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Please see below for featured speakers for the 2019 Symposium.





In 1998, with only a computer and $30, Ashoka Fellow, Reebok Human Rights Award-winner and leading child sex trafficking advocate Rachel Lloyd established Girls Educational and Mentoring Services (GEMS) to support American girls and young women survivors of commercial sexual exploitation and domestic trafficking.

Since its inception as a one-woman outreach program in 1998, GEMS has grown steadily, building its services and programs and garnering increased visibility and recognition under Lloyd's leadership. Now the nation's largest organization offering direct services to American victims of child sex trafficking, GEMS' empowers girls and young women, ages 12-24, who have experienced commercial sexual exploitation and domestic trafficking to exit the sex industry and develop to their full potential.

Lloyd is a nationally recognized expert on the issue of child sex trafficking in the United States and played a key role in the successful passage of New York State's groundbreaking Safe Harbor Act for Sexually Exploited Youth, the first law in the country to end the prosecution of child victims of sex trafficking. Her trailblazing advocacy is the subject of the critically acclaimed documentary Very Young Girls (Showtime, 2007) and her memoir Girls Like Us (Harper Collins, 2011).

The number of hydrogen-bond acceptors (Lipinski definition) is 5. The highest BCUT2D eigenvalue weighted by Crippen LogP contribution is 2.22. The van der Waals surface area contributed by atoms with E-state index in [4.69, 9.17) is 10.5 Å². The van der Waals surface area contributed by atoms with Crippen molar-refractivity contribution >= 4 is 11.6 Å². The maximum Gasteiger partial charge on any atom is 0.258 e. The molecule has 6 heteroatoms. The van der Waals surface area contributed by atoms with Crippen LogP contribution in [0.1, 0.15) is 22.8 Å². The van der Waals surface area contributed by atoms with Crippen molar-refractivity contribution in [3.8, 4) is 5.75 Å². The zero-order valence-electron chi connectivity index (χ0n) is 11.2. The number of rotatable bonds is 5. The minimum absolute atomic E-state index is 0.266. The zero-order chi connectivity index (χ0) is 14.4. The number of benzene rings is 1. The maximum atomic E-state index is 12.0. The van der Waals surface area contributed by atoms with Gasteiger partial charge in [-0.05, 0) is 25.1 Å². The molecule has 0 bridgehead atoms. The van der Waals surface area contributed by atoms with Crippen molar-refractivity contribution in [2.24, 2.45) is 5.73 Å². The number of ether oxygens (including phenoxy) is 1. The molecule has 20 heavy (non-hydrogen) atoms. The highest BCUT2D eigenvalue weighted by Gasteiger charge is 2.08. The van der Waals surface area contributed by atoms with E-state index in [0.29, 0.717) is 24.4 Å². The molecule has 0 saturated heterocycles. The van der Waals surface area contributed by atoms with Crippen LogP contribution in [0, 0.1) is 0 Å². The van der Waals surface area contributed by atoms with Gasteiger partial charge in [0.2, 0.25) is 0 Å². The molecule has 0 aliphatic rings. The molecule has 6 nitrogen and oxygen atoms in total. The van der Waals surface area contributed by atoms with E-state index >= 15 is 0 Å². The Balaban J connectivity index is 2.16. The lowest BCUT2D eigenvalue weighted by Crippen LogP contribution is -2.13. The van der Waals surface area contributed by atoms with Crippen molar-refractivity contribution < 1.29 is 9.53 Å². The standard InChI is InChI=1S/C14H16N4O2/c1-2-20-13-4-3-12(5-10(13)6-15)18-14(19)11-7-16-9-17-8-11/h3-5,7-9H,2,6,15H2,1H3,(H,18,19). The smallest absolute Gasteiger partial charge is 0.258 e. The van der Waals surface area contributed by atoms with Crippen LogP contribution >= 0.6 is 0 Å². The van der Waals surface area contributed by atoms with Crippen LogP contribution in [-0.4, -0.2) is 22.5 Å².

Lloyd's passion and achievements have made her a popular focus of national and international news coverage, with profiles and interviews on CNN Anderson Cooper 360, ABC News, NBC News, NPR, National Geographic Channel, Access Hollywood, and in the New York Times, New York Post, Washington Post, Variety, Essence Magazine, Glamour Magazine, New York Magazine, Village Voice, Marie Claire, and other leading outlets. Lloyd was named one of the "50 Women Who Change the World" by Ms Magazine, one of the "100 Women Who Shape New York" by the New York Daily News, "New Yorker of the Week" by NY1, and a "Notable New Yorker" by CBS TV.